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James Costigan (March 31, 1926 â€" December 19, 2007) was an American television actor and Emmy Award-winning television screenwriter. His writing credited included the Eleanor and Franklin and Love Among the Ruins television movies.

Costigan was born on March 31, 1926, in Belvedere Gardens in East Los Angeles, where his parents owned and operated a hardware store. He first achieved some level of success in the 1950s, when he began being hired to write television anthology series, such as Studio One and Kraft Television Theatre. Costigan won his first Emmy for original teleplay in 1959 for Little Moon of Alban, a segment which appeared as part of the Hallmark Hall of Fame. The segment, which starred Christopher Plummer and Julie Harris, was set during the Irish War of Independence.

Costigan earned a second Emmy nomination in for his script adaptation of The Turn of the Screw in 1959. He did not win the award, but acclaimed actress Ingrid Bergman won an Emmy for her performance in The Turn of the Screw.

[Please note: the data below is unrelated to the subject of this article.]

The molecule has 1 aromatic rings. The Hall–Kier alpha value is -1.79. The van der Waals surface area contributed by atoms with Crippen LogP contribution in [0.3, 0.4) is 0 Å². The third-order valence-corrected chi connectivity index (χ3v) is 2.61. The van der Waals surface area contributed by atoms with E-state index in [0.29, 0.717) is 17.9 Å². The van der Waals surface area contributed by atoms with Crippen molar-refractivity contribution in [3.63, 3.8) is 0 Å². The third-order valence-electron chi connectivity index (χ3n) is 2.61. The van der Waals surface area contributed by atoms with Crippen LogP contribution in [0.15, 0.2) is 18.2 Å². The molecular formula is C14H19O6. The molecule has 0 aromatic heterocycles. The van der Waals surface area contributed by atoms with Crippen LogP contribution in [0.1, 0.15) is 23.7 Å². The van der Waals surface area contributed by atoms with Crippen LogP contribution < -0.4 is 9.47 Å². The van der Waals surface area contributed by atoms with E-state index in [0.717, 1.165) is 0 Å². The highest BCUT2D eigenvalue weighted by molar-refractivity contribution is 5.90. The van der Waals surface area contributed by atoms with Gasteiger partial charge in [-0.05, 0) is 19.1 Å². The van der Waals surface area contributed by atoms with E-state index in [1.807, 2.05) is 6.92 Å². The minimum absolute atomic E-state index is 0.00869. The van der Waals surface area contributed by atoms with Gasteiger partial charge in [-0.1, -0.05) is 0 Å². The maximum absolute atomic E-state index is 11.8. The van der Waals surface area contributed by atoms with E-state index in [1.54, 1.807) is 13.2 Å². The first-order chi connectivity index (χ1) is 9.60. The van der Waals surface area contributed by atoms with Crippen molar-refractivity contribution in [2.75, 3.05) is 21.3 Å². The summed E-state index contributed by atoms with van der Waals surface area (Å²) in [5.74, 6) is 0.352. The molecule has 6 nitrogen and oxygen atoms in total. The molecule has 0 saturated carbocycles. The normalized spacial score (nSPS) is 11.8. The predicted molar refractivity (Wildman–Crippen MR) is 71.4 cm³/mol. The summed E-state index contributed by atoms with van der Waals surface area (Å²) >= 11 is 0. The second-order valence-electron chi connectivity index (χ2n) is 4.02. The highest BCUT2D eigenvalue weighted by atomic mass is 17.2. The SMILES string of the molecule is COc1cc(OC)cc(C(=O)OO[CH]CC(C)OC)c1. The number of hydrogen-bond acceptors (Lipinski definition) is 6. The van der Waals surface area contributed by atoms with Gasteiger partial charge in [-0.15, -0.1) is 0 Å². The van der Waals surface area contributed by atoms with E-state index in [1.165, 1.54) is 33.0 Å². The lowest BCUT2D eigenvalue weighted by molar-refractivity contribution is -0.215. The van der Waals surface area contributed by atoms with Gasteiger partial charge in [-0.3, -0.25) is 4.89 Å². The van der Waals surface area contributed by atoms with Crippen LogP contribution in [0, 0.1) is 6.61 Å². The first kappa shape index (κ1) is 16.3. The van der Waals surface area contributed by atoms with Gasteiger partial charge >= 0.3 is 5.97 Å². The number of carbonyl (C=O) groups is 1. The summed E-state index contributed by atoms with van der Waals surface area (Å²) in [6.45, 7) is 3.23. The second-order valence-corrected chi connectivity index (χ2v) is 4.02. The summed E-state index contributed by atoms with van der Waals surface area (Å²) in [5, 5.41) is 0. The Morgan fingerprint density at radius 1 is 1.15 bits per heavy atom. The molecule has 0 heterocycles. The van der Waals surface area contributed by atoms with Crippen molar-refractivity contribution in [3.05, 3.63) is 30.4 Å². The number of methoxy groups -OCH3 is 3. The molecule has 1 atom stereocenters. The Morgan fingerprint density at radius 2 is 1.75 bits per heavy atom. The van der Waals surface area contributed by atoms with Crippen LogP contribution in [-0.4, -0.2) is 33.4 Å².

Costigan increasingly began writing for Broadway theater, as the format of television began to change. His Broadway credits included Baby Want a Kiss, a 1964 comedy which starred Joanne Woodward and Paul Newman.

He returned to screenwriting for television in the early 1970s. His 1970s work included A War of Children, written in 1972, which was about a Catholic family and a Protestant family in Northern Ireland, whose long time friendship is threatened by sectarian violence.

He won a second Emmy Award for Love Among the Ruins, a 1975 television movie set in Edwardian England, which starred Katharine Hepburn and Laurence Olivier. His third Emmy win was for 1976's Eleanor and Franklin, a two-part, four-hour-long television drama focusing on the lives of Franklin D. Roosevelt and Eleanor Roosevelt.

James Costigan died on December 19, 2007, at his home in Bainbridge Island, Washington, of heart failure and the age of 81.

References



External links


James Costigan
  • James Costigan at the Internet Movie Database
  • New York Times: James Costigan, Writer of Prestige TV, Is Dead
  • Los Angeles Times:James Costigan, 81; won Emmys for writing TV movies

James Costigan

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